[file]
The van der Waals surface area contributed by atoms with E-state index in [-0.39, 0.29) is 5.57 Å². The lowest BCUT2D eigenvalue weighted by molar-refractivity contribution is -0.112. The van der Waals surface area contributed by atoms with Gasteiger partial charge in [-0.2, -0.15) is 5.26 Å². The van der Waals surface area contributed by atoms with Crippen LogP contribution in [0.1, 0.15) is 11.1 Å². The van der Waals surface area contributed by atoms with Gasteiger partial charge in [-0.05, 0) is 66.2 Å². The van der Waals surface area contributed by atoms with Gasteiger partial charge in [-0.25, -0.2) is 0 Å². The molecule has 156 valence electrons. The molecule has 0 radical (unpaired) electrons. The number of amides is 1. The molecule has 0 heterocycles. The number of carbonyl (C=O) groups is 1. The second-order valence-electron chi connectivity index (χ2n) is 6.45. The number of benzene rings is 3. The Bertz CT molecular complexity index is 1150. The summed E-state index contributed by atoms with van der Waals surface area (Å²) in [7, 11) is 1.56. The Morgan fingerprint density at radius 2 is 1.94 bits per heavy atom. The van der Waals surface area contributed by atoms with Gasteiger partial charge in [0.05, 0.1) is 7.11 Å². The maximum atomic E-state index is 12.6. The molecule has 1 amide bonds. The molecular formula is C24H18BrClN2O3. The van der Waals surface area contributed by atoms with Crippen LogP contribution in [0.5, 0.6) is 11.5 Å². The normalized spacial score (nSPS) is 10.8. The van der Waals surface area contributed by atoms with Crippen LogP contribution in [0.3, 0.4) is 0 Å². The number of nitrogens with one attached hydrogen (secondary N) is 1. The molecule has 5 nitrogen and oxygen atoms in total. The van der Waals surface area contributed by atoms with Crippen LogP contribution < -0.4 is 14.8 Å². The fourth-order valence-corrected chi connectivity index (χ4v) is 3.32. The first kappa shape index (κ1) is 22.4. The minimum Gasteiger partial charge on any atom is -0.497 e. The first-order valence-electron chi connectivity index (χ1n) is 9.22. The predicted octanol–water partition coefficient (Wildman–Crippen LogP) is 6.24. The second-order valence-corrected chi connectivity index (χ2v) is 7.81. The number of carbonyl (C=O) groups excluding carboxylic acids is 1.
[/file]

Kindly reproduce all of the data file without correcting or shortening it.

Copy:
The van der Waals surface area contributed by atoms with E-state index in [-0.39, 0.29) is 5.57 Å². The lowest BCUT2D eigenvalue weighted by molar-refractivity contribution is -0.112. The van der Waals surface area contributed by atoms with Gasteiger partial charge in [-0.2, -0.15) is 5.26 Å². The van der Waals surface area contributed by atoms with Crippen LogP contribution in [0.1, 0.15) is 11.1 Å². The van der Waals surface area contributed by atoms with Gasteiger partial charge in [-0.05, 0) is 66.2 Å². The van der Waals surface area contributed by atoms with Gasteiger partial charge in [-0.25, -0.2) is 0 Å². The molecule has 156 valence electrons. The molecule has 0 radical (unpaired) electrons. The number of amides is 1. The molecule has 0 heterocycles. The number of carbonyl (C=O) groups is 1. The second-order valence-electron chi connectivity index (χ2n) is 6.45. The number of benzene rings is 3. The Bertz CT molecular complexity index is 1150. The summed E-state index contributed by atoms with van der Waals surface area (Å²) in [7, 11) is 1.56. The Morgan fingerprint density at radius 2 is 1.94 bits per heavy atom. The van der Waals surface area contributed by atoms with Gasteiger partial charge in [0.05, 0.1) is 7.11 Å². The maximum atomic E-state index is 12.6. The molecule has 1 amide bonds. The molecular formula is C24H18BrClN2O3. The van der Waals surface area contributed by atoms with Crippen LogP contribution in [0.5, 0.6) is 11.5 Å². The normalized spacial score (nSPS) is 10.8. The van der Waals surface area contributed by atoms with Crippen LogP contribution in [0.3, 0.4) is 0 Å². The number of nitrogens with one attached hydrogen (secondary N) is 1. The molecule has 5 nitrogen and oxygen atoms in total. The van der Waals surface area contributed by atoms with Crippen LogP contribution < -0.4 is 14.8 Å². The fourth-order valence-corrected chi connectivity index (χ4v) is 3.32. The first kappa shape index (κ1) is 22.4. The minimum Gasteiger partial charge on any atom is -0.497 e. The first-order valence-electron chi connectivity index (χ1n) is 9.22. The predicted octanol–water partition coefficient (Wildman–Crippen LogP) is 6.24. The second-order valence-corrected chi connectivity index (χ2v) is 7.81. The number of carbonyl (C=O) groups excluding carboxylic acids is 1.